You may remember Miss Hannigan coming into a room at the orphanage and snarling at the little girls ``Do I hear happiness?'' But Loudon says, ``She was all talk, really. She never actually did anything. She was constantly ranting and raving and threatening, but she was all bark and very little bite. And sad in a way. I loved her.''
LOUDON literally strolled into the role of Miss Hannigan when she bumped into producer Mike Nichols, a friend from the days when they both performed at the Blue Angel, a club in Manhattan. He was casting for ``Annie'' and told her about it. The original role was only two pages of dialogue. ``It wasn't a big part,'' she say, ``and it wasn't really a good part. I didn't really want to do it.'' But her late husband, pianist/composer/arranger Norman Paris, encouraged her to go for it.
And she had a lot of input. ``The whistle was my idea,'' she adds dulcetly, speaking of the police sargent whistle she blew to terrorize the little girls. Does an actress usually get such input? ``Well, these people are very generous, very unusual. Most creative people think that actors aren't very bright,'' she laughs. ``Of course there are a lot of creative people who aren't very bright. But they're very generous in that they'll listen to me, and even if they disagree, they'll listen and tell you why it isn't going to work....''
Loudon had already had a successful career as a cabaret singer and nightclub comedian when that first break in the theater came. She had a stint in TV doing the Garry Moore show, where the musical conductor recommended her for ``Nowhere To Go But Up.'' It was directed by Sidney Lumet and Mel Brooks, and even though it ran just a week, it pole-vaulted her into Broadway. ``I've worked ever since then.''
When Clives Barnes was drama critic of The New York Times, he wrote of Dorothy Loudon in ``Fig Leaves'': ``The important thing about her is that she is lovable and vulnerable.'' Was that something she learned at the American Academy of Dramatic Arts, or did she reach in and pull it up out of her own life?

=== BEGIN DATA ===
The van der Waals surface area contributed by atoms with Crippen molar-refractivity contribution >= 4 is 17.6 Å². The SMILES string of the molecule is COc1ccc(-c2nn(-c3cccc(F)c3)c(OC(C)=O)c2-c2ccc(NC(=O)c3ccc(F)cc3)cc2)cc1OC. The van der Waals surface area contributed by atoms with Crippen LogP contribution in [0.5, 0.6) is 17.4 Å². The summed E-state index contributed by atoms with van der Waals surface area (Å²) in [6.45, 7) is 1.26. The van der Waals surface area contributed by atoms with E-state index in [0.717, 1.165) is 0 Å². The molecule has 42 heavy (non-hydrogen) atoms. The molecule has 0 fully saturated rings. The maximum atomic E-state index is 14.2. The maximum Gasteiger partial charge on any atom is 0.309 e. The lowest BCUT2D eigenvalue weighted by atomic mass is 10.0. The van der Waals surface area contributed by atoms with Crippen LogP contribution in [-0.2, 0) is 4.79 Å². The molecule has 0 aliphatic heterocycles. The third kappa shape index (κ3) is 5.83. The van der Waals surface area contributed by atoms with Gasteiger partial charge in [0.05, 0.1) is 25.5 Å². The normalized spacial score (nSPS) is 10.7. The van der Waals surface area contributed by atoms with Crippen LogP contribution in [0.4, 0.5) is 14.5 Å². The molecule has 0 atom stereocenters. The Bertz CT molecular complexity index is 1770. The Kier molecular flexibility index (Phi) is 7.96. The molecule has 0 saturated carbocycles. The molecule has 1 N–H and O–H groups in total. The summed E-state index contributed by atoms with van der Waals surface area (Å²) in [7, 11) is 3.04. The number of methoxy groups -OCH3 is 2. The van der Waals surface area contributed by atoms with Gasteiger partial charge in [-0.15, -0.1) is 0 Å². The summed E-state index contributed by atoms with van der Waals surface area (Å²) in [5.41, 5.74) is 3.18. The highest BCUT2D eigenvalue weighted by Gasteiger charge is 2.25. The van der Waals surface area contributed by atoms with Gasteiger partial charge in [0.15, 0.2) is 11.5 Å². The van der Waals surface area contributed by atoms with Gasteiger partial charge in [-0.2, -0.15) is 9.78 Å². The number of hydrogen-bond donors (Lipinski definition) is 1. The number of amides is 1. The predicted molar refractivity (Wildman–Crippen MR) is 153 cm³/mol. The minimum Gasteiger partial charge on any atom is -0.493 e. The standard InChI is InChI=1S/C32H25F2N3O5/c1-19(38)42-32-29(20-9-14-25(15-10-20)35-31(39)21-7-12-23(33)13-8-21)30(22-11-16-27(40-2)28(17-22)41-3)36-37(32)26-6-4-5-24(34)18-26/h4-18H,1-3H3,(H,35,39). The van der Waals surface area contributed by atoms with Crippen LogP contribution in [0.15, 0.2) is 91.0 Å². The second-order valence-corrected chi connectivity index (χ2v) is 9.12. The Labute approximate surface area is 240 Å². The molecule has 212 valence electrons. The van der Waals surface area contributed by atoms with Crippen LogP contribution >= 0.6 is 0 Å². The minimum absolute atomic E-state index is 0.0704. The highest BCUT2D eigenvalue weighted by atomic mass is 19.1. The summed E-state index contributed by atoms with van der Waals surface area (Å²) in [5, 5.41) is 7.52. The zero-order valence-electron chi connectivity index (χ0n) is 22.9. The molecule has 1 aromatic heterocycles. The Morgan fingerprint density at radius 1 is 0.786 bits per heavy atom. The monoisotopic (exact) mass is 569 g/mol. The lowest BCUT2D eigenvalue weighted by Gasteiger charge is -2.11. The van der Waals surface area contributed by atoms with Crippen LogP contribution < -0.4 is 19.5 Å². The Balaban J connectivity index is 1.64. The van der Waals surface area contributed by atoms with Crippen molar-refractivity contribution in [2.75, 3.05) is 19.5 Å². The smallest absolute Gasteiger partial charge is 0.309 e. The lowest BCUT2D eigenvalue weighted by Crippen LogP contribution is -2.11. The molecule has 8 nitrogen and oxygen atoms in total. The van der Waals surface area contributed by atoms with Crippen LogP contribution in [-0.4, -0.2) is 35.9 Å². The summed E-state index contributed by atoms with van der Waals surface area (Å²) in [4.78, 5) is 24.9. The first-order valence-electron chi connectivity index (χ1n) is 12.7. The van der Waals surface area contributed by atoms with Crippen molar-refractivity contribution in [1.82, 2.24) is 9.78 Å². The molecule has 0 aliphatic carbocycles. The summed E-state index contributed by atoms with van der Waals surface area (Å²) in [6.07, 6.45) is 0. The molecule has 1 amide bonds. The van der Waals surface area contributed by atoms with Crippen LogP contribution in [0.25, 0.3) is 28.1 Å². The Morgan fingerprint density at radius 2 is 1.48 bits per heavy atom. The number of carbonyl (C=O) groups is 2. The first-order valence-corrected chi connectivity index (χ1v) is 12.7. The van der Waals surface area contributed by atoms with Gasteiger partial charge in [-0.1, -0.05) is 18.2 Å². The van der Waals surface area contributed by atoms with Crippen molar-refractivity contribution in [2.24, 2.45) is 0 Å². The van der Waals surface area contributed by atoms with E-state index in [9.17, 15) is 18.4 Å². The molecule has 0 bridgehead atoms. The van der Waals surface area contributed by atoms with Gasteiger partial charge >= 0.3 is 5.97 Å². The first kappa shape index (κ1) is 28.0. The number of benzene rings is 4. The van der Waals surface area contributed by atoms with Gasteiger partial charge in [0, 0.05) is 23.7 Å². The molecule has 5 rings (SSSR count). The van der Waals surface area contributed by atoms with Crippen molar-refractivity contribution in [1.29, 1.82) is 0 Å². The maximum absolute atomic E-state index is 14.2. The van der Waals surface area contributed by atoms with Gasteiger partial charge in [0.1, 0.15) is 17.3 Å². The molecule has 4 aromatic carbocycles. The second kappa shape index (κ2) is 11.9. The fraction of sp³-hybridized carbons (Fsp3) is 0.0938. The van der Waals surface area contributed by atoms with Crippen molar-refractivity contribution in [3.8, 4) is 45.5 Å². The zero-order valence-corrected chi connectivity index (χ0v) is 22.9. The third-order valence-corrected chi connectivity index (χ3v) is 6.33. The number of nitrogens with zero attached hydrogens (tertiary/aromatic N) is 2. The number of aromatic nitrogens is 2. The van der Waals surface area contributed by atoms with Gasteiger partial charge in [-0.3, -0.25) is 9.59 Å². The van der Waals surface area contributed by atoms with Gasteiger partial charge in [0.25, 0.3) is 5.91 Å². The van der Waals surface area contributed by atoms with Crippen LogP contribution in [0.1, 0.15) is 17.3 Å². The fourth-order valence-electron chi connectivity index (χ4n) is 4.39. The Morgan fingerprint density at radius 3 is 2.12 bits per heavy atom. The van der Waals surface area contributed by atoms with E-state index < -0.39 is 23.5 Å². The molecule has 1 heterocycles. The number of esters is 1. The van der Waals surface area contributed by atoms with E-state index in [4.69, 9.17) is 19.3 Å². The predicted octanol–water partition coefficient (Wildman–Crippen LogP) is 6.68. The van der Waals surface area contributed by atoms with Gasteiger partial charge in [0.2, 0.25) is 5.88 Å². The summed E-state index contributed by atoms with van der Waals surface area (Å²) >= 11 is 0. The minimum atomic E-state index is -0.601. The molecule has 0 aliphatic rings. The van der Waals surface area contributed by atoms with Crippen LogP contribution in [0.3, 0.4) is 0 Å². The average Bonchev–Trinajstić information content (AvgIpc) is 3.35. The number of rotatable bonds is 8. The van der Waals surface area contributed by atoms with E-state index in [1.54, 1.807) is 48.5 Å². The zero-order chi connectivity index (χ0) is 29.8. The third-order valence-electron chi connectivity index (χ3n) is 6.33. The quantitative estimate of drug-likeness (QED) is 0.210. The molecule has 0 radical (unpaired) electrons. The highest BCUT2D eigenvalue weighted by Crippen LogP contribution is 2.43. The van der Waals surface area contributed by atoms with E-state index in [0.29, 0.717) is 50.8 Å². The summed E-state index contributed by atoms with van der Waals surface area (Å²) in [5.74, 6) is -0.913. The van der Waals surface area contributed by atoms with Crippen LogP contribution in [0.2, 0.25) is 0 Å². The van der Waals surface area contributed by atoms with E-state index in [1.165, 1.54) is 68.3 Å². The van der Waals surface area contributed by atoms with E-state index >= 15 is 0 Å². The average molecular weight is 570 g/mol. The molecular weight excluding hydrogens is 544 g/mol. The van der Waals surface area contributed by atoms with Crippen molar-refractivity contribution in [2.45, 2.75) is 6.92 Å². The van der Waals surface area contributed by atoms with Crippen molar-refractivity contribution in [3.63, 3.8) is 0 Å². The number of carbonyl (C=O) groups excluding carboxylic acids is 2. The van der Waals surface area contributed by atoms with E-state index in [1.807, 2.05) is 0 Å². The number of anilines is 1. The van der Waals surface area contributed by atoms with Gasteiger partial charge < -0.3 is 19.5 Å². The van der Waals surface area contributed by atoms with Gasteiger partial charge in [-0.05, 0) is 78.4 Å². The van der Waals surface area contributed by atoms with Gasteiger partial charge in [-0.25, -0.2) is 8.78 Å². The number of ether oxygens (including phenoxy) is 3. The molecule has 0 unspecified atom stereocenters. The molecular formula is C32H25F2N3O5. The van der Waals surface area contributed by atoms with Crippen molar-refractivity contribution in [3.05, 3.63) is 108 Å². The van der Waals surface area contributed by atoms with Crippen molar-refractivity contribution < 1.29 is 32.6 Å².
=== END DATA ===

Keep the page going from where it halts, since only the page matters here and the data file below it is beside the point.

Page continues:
``No. neither. I think I developed that in clubs. Because when I was working in nightclubs, it was not the thing to do, women were not supposed to be funny. And I think I developed a vulnerability in my performing simply to make sure that no one would throw things at me or yell at me or belittle me. So I developed an act in which I was an extremely vulnerable individual. Now maybe I am in real life, I don't know. ''
AFTER her career on Broadway took off with ``Nowhere to Go But Up,'' she starred in two plays directed by the legendary George Abbott, ``Fig Leaves Are Falling'' for which she won a Tony nomination and Drama Desk Award, then his revival of ``Three Men on a Horse,'' which netted her a second Drama Desk Award. ``One thing I remember about George is that he's like Martin [Charnin]. They cut right through the fat and get to the meat over everything....''
With ``Annie'' Loudon walked off not only with a Tony but the Outer Critics Circle Award and the Drama Desk Award. She picked up her fourth Drama Desk Award for ``Ballroom,'' followed Angela Lansbury on Broadway in ``Sweeney Todd,'' and starred with Katharine Hepburn in ``The West Side Waltz'' as well as starring in ``Noises Off'' and ``Jerry's Girls.''
Of her roles she says, ``I've played wonderful women, starting with Wilma Risque. I've never played anyone that I didn't have a fondness for.''
In addition to her work in the theater, she's also done a TV series (``Dorothy''), a film directed by Sidney Lumet (``'Garbo Talks''), and an album (``Broadway Baby.'')
``I love [acting]. I'm only unhappy in my life when I'm not working. I'm absolutely at sea. I spend my days in the supermarket and the hardware store.''
``So,'' says the star of ``Annie 2: Miss Hannigan's Revenge,'' ``I'm very happy at the moment.''